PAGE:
Joni Taylor, ‘Heritage uploaded’, ArtsHub, 30 October 2014
Open houses, period drama and app access are opening new doors for heritage architecture.
Heritage organisations traditionally concentrate on maintaining and exhibiting historical buildings. But the silent and static houses of the past are becoming interactive spaces as arts and heritage organisations employ digital strategies and open access policies to gain new audiences and reinvigorate interest in heritage architecture.
The new heritage sector is creative, participatory and technological. Artist Jonathan Jones recently won Kaldor Art Project’s Your Good Idea competition with a project that will see will see him rebuild parts of Sydney’s 19th Century Garden Palace, inspired by collections of Indigenous artefacts and incorporating performance.
The National Trust hosts exhibitions which promote period costuming in popular culture such as the Miss Fisher Costume exhibition, which played off the TV series and the Edwardian and Wartime Fashion exhibition, in commemoration of WW1.
The popularity of TV series such as Downton Abbey has been a blessing for heritage organisations seeking to get a new generation excited about heritage architecture.
‘Younger audiences are now engaging more with period costume drama,’ said the Trust’s HR Director Anne Weinmann. ‘We are also seeing a similar rise in demand for knowledge of traditional trades in order to fully achieve authentic results in conservation and restoration projects.’ In response the Trust is forming partnerships with building industry associations to promote the revival of traditional building methods and trades.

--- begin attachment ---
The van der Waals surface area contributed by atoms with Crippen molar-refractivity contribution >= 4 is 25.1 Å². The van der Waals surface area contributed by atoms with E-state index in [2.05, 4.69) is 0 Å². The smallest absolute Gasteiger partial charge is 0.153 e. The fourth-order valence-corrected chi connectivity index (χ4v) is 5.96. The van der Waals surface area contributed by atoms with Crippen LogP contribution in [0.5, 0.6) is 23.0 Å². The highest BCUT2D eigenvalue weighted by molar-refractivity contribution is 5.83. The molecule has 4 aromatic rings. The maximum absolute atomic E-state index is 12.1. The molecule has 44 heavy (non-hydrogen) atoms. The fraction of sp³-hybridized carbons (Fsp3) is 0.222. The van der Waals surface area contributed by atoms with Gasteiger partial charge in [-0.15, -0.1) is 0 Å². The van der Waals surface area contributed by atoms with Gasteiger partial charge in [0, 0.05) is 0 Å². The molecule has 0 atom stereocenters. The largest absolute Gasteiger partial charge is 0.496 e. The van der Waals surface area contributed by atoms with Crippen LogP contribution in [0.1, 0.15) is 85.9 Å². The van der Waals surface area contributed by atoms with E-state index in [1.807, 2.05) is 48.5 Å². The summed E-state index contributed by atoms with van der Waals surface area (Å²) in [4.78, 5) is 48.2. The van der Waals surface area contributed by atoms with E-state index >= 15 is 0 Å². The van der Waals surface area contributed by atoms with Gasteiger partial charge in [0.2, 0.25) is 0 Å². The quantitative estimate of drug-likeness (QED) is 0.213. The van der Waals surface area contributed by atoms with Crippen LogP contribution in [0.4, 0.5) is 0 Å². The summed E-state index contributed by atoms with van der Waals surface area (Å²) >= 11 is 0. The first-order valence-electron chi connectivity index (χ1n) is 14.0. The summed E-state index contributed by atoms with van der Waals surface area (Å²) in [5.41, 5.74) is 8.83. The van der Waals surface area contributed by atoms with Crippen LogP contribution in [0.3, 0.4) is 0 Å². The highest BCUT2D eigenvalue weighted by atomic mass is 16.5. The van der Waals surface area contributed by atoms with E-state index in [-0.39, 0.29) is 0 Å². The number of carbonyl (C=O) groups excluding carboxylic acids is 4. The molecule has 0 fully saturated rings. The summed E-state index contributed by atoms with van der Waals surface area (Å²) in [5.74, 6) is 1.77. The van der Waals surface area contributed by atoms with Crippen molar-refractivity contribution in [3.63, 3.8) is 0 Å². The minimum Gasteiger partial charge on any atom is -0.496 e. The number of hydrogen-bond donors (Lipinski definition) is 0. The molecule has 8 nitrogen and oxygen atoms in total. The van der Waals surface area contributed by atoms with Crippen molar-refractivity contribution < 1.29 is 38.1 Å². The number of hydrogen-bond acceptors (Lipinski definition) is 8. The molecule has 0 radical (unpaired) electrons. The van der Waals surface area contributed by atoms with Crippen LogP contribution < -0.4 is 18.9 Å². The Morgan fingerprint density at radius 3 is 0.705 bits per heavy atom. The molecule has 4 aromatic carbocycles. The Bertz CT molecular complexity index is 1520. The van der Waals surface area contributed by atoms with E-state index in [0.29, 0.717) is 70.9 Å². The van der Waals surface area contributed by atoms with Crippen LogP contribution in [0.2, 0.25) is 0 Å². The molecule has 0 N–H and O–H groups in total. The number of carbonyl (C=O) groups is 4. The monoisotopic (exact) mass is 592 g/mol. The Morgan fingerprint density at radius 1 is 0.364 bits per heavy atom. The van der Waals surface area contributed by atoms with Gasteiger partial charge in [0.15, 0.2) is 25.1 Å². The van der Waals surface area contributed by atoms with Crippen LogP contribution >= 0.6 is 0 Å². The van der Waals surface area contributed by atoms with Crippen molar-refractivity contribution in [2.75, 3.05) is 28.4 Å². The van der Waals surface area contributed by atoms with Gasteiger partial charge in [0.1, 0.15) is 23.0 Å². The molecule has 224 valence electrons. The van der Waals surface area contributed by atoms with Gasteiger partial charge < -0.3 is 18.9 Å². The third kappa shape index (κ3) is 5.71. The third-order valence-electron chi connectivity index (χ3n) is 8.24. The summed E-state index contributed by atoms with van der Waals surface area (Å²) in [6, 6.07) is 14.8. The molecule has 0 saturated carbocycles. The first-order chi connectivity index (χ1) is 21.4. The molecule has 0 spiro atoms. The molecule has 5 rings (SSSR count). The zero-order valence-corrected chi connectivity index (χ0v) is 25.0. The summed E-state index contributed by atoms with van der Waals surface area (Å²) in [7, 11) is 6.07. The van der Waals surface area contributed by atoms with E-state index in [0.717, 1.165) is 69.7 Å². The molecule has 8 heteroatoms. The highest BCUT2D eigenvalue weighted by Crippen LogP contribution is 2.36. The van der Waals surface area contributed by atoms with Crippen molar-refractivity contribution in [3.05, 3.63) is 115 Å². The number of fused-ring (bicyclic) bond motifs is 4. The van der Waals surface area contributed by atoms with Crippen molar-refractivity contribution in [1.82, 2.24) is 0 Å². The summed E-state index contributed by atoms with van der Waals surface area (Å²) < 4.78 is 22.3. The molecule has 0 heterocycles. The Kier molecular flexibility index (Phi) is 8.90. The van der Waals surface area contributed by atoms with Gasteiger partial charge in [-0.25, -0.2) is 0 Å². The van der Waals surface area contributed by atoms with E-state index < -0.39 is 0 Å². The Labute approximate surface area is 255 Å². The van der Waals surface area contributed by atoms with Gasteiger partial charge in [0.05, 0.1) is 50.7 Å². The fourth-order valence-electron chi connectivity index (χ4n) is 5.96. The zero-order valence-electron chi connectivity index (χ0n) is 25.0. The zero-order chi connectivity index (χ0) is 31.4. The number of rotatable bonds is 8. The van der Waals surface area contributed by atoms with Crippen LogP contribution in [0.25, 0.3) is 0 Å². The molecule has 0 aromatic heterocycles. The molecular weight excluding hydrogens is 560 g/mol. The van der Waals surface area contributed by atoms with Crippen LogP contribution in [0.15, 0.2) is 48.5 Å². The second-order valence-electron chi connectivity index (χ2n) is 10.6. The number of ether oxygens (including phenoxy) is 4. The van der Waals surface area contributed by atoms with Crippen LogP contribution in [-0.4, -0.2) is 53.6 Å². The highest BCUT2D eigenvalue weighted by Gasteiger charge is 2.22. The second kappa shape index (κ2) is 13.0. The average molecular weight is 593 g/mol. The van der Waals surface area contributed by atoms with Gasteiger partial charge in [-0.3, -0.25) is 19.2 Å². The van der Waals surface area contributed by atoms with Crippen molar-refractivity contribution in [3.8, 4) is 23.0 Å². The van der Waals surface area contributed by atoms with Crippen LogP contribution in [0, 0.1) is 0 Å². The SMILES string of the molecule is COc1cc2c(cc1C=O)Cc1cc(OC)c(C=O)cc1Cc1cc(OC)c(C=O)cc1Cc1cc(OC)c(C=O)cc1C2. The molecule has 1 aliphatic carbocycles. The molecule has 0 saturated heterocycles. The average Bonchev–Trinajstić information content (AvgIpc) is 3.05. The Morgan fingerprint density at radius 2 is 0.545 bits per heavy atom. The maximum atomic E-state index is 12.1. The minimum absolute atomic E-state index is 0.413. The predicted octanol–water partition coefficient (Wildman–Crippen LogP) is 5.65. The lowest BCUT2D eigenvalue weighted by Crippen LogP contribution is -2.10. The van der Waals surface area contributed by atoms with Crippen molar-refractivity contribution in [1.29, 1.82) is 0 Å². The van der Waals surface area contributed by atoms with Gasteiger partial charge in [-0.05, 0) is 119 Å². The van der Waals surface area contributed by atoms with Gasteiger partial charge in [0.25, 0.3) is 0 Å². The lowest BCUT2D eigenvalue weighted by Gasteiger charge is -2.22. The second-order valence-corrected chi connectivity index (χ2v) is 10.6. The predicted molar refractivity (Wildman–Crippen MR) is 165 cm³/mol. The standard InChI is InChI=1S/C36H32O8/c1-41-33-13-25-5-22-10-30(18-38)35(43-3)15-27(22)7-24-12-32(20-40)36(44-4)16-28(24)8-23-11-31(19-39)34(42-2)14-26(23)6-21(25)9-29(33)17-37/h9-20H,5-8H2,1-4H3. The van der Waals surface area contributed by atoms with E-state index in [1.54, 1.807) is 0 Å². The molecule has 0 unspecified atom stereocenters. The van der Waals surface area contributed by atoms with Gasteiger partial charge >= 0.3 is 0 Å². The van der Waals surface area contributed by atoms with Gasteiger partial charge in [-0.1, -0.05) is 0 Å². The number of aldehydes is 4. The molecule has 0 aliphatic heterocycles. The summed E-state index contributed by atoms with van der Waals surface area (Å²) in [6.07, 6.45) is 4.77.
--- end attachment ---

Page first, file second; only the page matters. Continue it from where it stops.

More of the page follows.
Marketing strategies have changed too. Sydney Living Museums changed its name from the Historic Houses Trust of NSW in 2013 in an effort to update the way it feels to a younger demographic. The slick SLM rebrand, designed with agency Frost, has repositioned the heritage organisation as a culture provider.
‘Culture is not static. Sydney Living Museums is about experiences and participation which are important aspects in allowing people to feel a part of Sydney’s heritage,’ explained head of Programs Sophie Lieberman.
While previously a curator would define and program an ‘event’, now the SLM creates ‘experiential spaces’. The upcoming Sydney Open is one such example. ‘By simply being inside the building, visitors are able to form new relationships and current connections to the space,’ said Lieberman.
She said there were benefits in increasing heritage value and creating relevance for the future. ‘When someone feels a personal attachment to a place, it makes it relevant and therefore important to preserve.’
Events that spur social sharing are all the rage. The hugely successful Fifties Fair in the grounds of the Rose Seidler House in Killara is a much a photographed affair and SLM’s social media strategy ensures a constantly updated stream of Instagram images and plenty of social media chatter.
Read more here.